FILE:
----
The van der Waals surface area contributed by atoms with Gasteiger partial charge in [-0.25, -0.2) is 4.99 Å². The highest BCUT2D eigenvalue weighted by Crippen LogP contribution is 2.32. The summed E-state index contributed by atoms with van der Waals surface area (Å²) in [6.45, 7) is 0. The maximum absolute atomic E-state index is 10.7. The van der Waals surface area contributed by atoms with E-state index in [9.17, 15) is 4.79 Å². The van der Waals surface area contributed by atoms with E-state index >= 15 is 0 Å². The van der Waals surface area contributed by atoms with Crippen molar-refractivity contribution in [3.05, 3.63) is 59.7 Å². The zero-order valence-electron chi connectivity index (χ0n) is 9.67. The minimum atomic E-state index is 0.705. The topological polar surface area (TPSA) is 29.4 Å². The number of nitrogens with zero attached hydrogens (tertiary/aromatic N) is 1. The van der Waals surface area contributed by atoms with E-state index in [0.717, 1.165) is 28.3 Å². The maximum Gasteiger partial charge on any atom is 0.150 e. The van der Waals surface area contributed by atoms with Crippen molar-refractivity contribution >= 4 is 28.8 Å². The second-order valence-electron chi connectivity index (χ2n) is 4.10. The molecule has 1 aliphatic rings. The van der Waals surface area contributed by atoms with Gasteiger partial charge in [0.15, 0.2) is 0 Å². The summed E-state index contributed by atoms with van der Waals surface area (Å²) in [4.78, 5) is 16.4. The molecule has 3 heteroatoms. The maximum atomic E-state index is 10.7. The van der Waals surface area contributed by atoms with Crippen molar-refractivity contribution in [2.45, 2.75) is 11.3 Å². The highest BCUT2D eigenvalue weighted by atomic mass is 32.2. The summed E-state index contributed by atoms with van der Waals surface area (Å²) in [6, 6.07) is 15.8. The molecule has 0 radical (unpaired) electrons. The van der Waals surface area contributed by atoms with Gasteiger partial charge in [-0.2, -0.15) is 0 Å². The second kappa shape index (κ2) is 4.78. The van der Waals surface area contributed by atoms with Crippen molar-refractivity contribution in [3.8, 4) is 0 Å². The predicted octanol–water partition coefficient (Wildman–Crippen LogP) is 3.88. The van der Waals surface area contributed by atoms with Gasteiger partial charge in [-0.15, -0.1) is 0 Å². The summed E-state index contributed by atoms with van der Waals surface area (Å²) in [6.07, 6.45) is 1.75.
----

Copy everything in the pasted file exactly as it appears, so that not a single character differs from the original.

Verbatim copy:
The van der Waals surface area contributed by atoms with Gasteiger partial charge in [-0.25, -0.2) is 4.99 Å². The highest BCUT2D eigenvalue weighted by Crippen LogP contribution is 2.32. The summed E-state index contributed by atoms with van der Waals surface area (Å²) in [6.45, 7) is 0. The maximum absolute atomic E-state index is 10.7. The van der Waals surface area contributed by atoms with E-state index in [9.17, 15) is 4.79 Å². The van der Waals surface area contributed by atoms with E-state index >= 15 is 0 Å². The van der Waals surface area contributed by atoms with Crippen molar-refractivity contribution in [3.05, 3.63) is 59.7 Å². The zero-order valence-electron chi connectivity index (χ0n) is 9.67. The minimum atomic E-state index is 0.705. The topological polar surface area (TPSA) is 29.4 Å². The number of nitrogens with zero attached hydrogens (tertiary/aromatic N) is 1. The van der Waals surface area contributed by atoms with E-state index in [0.717, 1.165) is 28.3 Å². The maximum Gasteiger partial charge on any atom is 0.150 e. The van der Waals surface area contributed by atoms with Crippen molar-refractivity contribution >= 4 is 28.8 Å². The second-order valence-electron chi connectivity index (χ2n) is 4.10. The molecule has 1 aliphatic rings. The van der Waals surface area contributed by atoms with Gasteiger partial charge in [0.15, 0.2) is 0 Å². The summed E-state index contributed by atoms with van der Waals surface area (Å²) in [4.78, 5) is 16.4. The molecule has 3 heteroatoms. The maximum atomic E-state index is 10.7. The van der Waals surface area contributed by atoms with Crippen molar-refractivity contribution in [2.45, 2.75) is 11.3 Å². The highest BCUT2D eigenvalue weighted by atomic mass is 32.2. The summed E-state index contributed by atoms with van der Waals surface area (Å²) in [6, 6.07) is 15.8. The molecule has 0 radical (unpaired) electrons. The van der Waals surface area contributed by atoms with Gasteiger partial charge in [-0.2, -0.15) is 0 Å². The second kappa shape index (κ2) is 4.78. The van der Waals surface area contributed by atoms with Crippen molar-refractivity contribution in [3.8, 4) is 0 Å². The predicted octanol–water partition coefficient (Wildman–Crippen LogP) is 3.88. The van der Waals surface area contributed by atoms with Gasteiger partial charge in [-0.15, -0.1) is 0 Å². The summed E-state index contributed by atoms with van der Waals surface area (Å²) in [6.07, 6.45) is 1.75.